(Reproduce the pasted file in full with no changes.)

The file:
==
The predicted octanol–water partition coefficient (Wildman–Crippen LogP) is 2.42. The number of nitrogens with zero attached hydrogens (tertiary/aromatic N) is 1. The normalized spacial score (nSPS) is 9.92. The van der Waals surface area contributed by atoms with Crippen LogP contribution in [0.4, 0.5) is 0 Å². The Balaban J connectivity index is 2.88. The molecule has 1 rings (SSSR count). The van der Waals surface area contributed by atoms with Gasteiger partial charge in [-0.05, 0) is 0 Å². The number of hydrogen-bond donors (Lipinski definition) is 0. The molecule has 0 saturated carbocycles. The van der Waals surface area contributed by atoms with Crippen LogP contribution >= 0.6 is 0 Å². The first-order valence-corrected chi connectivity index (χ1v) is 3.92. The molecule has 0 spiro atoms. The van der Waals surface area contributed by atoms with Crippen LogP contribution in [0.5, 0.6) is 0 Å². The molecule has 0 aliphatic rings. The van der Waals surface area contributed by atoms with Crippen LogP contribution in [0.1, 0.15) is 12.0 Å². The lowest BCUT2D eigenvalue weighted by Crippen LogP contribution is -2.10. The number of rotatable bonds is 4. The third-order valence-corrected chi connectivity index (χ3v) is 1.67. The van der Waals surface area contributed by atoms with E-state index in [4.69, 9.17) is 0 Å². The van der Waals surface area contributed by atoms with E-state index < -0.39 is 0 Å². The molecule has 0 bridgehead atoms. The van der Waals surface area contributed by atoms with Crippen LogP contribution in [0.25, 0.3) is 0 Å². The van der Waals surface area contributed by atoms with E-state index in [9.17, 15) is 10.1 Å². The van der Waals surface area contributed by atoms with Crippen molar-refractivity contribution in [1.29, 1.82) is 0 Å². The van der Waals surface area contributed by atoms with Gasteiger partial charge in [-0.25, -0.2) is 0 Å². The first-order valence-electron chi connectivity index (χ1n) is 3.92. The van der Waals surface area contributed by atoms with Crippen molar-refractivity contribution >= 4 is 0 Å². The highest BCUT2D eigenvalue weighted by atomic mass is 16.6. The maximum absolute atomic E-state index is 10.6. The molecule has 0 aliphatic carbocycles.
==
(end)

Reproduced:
The predicted octanol–water partition coefficient (Wildman–Crippen LogP) is 2.42. The number of nitrogens with zero attached hydrogens (tertiary/aromatic N) is 1. The normalized spacial score (nSPS) is 9.92. The van der Waals surface area contributed by atoms with Crippen LogP contribution in [0.4, 0.5) is 0 Å². The Balaban J connectivity index is 2.88. The molecule has 1 rings (SSSR count). The van der Waals surface area contributed by atoms with Gasteiger partial charge in [-0.05, 0) is 0 Å². The number of hydrogen-bond donors (Lipinski definition) is 0. The molecule has 0 saturated carbocycles. The van der Waals surface area contributed by atoms with Crippen LogP contribution >= 0.6 is 0 Å². The first-order valence-corrected chi connectivity index (χ1v) is 3.92. The molecule has 0 spiro atoms. The van der Waals surface area contributed by atoms with Crippen LogP contribution in [0.5, 0.6) is 0 Å². The molecule has 0 aliphatic rings. The van der Waals surface area contributed by atoms with Crippen LogP contribution in [0.1, 0.15) is 12.0 Å². The lowest BCUT2D eigenvalue weighted by Crippen LogP contribution is -2.10. The number of rotatable bonds is 4. The third-order valence-corrected chi connectivity index (χ3v) is 1.67. The van der Waals surface area contributed by atoms with E-state index in [4.69, 9.17) is 0 Å². The van der Waals surface area contributed by atoms with E-state index < -0.39 is 0 Å². The molecule has 0 bridgehead atoms. The van der Waals surface area contributed by atoms with Crippen LogP contribution in [0.25, 0.3) is 0 Å². The van der Waals surface area contributed by atoms with E-state index in [9.17, 15) is 10.1 Å². The van der Waals surface area contributed by atoms with Crippen molar-refractivity contribution in [1.29, 1.82) is 0 Å². The van der Waals surface area contributed by atoms with Gasteiger partial charge in [-0.25, -0.2) is 0 Å². The first-order valence-electron chi connectivity index (χ1n) is 3.92. The van der Waals surface area contributed by atoms with Crippen molar-refractivity contribution >= 4 is 0 Å². The highest BCUT2D eigenvalue weighted by atomic mass is 16.6. The maximum absolute atomic E-state index is 10.6. The molecule has 0 aliphatic carbocycles.